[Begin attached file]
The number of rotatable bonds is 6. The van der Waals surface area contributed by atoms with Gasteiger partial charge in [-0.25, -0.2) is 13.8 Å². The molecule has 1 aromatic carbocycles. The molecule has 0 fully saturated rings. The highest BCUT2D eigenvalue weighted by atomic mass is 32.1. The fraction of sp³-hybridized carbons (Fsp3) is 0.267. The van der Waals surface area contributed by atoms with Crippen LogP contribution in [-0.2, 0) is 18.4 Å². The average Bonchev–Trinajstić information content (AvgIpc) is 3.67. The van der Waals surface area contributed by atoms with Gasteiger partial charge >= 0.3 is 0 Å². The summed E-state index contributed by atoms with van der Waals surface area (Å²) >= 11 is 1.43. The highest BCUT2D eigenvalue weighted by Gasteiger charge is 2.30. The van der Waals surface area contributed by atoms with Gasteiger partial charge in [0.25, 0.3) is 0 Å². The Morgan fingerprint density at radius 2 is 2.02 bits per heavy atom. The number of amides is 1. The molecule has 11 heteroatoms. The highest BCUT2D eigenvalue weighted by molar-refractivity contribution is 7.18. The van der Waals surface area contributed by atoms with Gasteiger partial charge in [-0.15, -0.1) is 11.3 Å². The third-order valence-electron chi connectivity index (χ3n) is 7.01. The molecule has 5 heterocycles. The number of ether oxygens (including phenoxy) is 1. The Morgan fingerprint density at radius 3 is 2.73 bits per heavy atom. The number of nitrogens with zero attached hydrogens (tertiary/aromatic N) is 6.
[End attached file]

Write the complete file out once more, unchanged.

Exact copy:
The number of rotatable bonds is 6. The van der Waals surface area contributed by atoms with Gasteiger partial charge in [-0.25, -0.2) is 13.8 Å². The molecule has 1 aromatic carbocycles. The molecule has 0 fully saturated rings. The highest BCUT2D eigenvalue weighted by atomic mass is 32.1. The fraction of sp³-hybridized carbons (Fsp3) is 0.267. The van der Waals surface area contributed by atoms with Crippen LogP contribution in [-0.2, 0) is 18.4 Å². The average Bonchev–Trinajstić information content (AvgIpc) is 3.67. The van der Waals surface area contributed by atoms with Gasteiger partial charge >= 0.3 is 0 Å². The summed E-state index contributed by atoms with van der Waals surface area (Å²) >= 11 is 1.43. The highest BCUT2D eigenvalue weighted by Gasteiger charge is 2.30. The van der Waals surface area contributed by atoms with Gasteiger partial charge in [0.25, 0.3) is 0 Å². The Morgan fingerprint density at radius 2 is 2.02 bits per heavy atom. The number of amides is 1. The molecule has 11 heteroatoms. The highest BCUT2D eigenvalue weighted by molar-refractivity contribution is 7.18. The van der Waals surface area contributed by atoms with Gasteiger partial charge in [-0.15, -0.1) is 11.3 Å². The third-order valence-electron chi connectivity index (χ3n) is 7.01. The molecule has 5 heterocycles. The number of ether oxygens (including phenoxy) is 1. The Morgan fingerprint density at radius 3 is 2.73 bits per heavy atom. The number of nitrogens with zero attached hydrogens (tertiary/aromatic N) is 6.